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Picasso - a work of art?


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14 replies to this topic

#1 mrclegg

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Posted 29 April 2010 - 12:49

As Iíve been adding pens to my user collection I thought Iíd do a short review on one of my more recent buys.

Iíve stated previously that I bought Chinese pens to find out what it was like to write with different size nibs. Anyone whoís written with a Chinese F knows just how fine a line they produce, and as Iím sure weíre all aware fine usually means varying degrees of ďsmoothnessĒ.

So what pen am I going to extol the virtues of today, a Chinese pen with the brand name of Picasso; specifically the Baroque model. I donít know if Picasso is a subdivision of another company or a new company and Iím not sure it matters.
The range has some odd names... Sweden Flower King, Emotion of Rome, Amorous Feeling of Paris, Space Time of London, the names only really serve to highlight the ease of getting translations wrong and are worth ignoring if bad translation biases you against things.

As you can see by the pictures itís quite a sedate colour with silver coloured attachments and other than the logo only a thin silver line running along the body and cap. Itís quite an elegant looking pen and certainly not something youíd object to leaving on your desk at work.

Iím doing the comparisons with a Pelikan M200 fitted with an M150 fine nib. Why? I use it as one of my everyday writers and I think thatís where the Picassoís market is going to be: everyday writers for people who canít afford to buy or donít want expensive pens where they could easily be lost.

Anyway how is this Chinese pen different to any other budget Chinese pen? Well the quality is certainly better than the other Chinese budget pens I own but the key to this pens difference is the nib. Itís made in France and as such the normal micro-thin Chinese fine nib is gone to be replaced with a very European feeling nib that is very slightly broader than the Pelikan fine nib. I wonder if Waterman have produced this nib as it looks and feels similar to my Waterman.

I write posted and I find the weight and balance of the Picasso very pleasant itís comes in at almost twice the weight of the Pelikan but I donít notice it when writing and itís really not a problem writing 3 or 4 sides of A4, certainly itís not noticeably different from the Pelikan.

The attention to detail is very good: the finish of the pen is especially good with no flaws or variation in colour or texture on both the cap and body. Quite why you need a brand name engraved on the converter is beyond me but it has it and it make me think somebody in the company understand that price isnít the only thought people have when buying fountain pens. I never pocket my pens so the clips never get used but to me this clip feels very rigid and I donít know if it would survive regular use in the same way that time has proven the Pelikan can. However for me it isnít an issue so Iím prepared to gloss over it.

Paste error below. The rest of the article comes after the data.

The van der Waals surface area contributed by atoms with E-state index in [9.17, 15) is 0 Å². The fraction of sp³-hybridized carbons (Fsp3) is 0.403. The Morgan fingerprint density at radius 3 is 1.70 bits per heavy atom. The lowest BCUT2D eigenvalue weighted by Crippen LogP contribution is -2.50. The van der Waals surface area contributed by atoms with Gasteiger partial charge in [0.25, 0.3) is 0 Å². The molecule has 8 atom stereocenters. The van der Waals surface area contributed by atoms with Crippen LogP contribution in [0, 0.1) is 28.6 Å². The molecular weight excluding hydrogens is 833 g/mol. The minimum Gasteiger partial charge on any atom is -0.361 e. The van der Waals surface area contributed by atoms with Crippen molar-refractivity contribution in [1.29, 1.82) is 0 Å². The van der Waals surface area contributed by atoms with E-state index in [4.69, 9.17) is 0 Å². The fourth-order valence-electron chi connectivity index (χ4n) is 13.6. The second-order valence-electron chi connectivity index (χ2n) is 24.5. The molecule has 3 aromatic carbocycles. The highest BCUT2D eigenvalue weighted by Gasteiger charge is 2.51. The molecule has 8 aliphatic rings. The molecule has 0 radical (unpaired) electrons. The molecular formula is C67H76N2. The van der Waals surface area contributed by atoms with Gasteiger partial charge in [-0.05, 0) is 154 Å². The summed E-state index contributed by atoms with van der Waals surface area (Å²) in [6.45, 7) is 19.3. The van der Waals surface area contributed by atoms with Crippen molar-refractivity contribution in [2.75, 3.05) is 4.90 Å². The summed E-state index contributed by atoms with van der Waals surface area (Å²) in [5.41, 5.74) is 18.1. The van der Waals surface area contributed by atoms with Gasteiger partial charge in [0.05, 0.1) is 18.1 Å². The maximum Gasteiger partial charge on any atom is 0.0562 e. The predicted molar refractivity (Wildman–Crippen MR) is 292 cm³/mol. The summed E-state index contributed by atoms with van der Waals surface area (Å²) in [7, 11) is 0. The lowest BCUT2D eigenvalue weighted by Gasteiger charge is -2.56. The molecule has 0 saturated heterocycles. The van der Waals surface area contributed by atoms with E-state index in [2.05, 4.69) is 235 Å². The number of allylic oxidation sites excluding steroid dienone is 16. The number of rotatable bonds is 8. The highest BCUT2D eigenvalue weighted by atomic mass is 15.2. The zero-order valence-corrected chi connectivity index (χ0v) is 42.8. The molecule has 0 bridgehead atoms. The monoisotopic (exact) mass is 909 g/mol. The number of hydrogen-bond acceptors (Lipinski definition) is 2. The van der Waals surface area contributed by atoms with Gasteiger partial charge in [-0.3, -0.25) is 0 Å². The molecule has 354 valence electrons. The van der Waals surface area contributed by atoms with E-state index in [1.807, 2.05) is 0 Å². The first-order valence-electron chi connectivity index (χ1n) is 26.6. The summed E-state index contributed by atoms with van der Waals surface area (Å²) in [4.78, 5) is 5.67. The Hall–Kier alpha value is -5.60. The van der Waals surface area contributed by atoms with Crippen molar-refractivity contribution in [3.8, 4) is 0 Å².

The all important bit... the nib, as I mentioned, is writes slightly broader than the Peilkan fine but not to the point that it is obtrusive or fills open letters with ink, Iím a fine nib man and canít use medium nibs due to the size of my writing, so this for me is an important point. My only concern when I first used the pen was itís a tendency to skip on downstrokes, but a couple of flushes with warm water and washing up liquid and it appears to have cured that problem. Iíve never spent much time considering if a nib is wet or dry but in comparison to the dry writing Pelikan the Picasso is WET, if you like that youíll love this and I do admit to noticing a lot more shading with this pen than with the dryer writing mono-colour Pelikan: this isnít a criticism of the Pelikan just an observation.

For me, where the Picasso scores over the Pelikan is in terms of smoothness. The nib in the Pelikan is only 6 weeks old and whilst Iím sure, with more use, will become smoother the Picasso is, ďout of the boxĒ the smoothest nib Iíve ever written with. Now remember this is a brand new fine nibbed Chinese pen fitted with a Frence nib and itís smoother than a well used, vintage, medium nibbed Townsend I own.